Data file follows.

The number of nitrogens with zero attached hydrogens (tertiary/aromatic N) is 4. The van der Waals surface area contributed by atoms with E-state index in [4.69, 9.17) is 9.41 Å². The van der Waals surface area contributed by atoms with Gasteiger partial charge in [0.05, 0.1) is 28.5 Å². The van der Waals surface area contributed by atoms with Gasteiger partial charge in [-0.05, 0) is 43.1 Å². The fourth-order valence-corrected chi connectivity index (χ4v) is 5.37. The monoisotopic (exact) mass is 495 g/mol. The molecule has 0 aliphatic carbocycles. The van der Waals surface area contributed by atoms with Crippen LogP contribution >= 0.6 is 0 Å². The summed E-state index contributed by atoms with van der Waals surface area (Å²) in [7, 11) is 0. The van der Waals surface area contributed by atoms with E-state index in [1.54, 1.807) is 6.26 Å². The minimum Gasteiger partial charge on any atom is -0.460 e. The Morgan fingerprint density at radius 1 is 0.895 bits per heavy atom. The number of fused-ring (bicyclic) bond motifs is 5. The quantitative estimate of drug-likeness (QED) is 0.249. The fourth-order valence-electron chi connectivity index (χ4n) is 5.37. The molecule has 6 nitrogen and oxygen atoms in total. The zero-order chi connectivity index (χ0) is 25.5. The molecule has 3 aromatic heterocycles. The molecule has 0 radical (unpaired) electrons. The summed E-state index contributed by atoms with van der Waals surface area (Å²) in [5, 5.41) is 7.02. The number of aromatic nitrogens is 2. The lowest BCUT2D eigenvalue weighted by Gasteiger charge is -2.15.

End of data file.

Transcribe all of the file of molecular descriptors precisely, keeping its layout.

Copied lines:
The number of nitrogens with zero attached hydrogens (tertiary/aromatic N) is 4. The van der Waals surface area contributed by atoms with E-state index in [4.69, 9.17) is 9.41 Å². The van der Waals surface area contributed by atoms with Gasteiger partial charge in [0.05, 0.1) is 28.5 Å². The van der Waals surface area contributed by atoms with Gasteiger partial charge in [-0.05, 0) is 43.1 Å². The fourth-order valence-corrected chi connectivity index (χ4v) is 5.37. The monoisotopic (exact) mass is 495 g/mol. The molecule has 0 aliphatic carbocycles. The van der Waals surface area contributed by atoms with Crippen LogP contribution >= 0.6 is 0 Å². The summed E-state index contributed by atoms with van der Waals surface area (Å²) in [7, 11) is 0. The van der Waals surface area contributed by atoms with E-state index in [1.54, 1.807) is 6.26 Å². The minimum Gasteiger partial charge on any atom is -0.460 e. The Morgan fingerprint density at radius 1 is 0.895 bits per heavy atom. The number of fused-ring (bicyclic) bond motifs is 5. The quantitative estimate of drug-likeness (QED) is 0.249. The fourth-order valence-electron chi connectivity index (χ4n) is 5.37. The molecule has 6 nitrogen and oxygen atoms in total. The zero-order chi connectivity index (χ0) is 25.5. The molecule has 3 aromatic heterocycles. The molecule has 0 radical (unpaired) electrons. The summed E-state index contributed by atoms with van der Waals surface area (Å²) in [5, 5.41) is 7.02. The number of aromatic nitrogens is 2. The lowest BCUT2D eigenvalue weighted by Gasteiger charge is -2.15.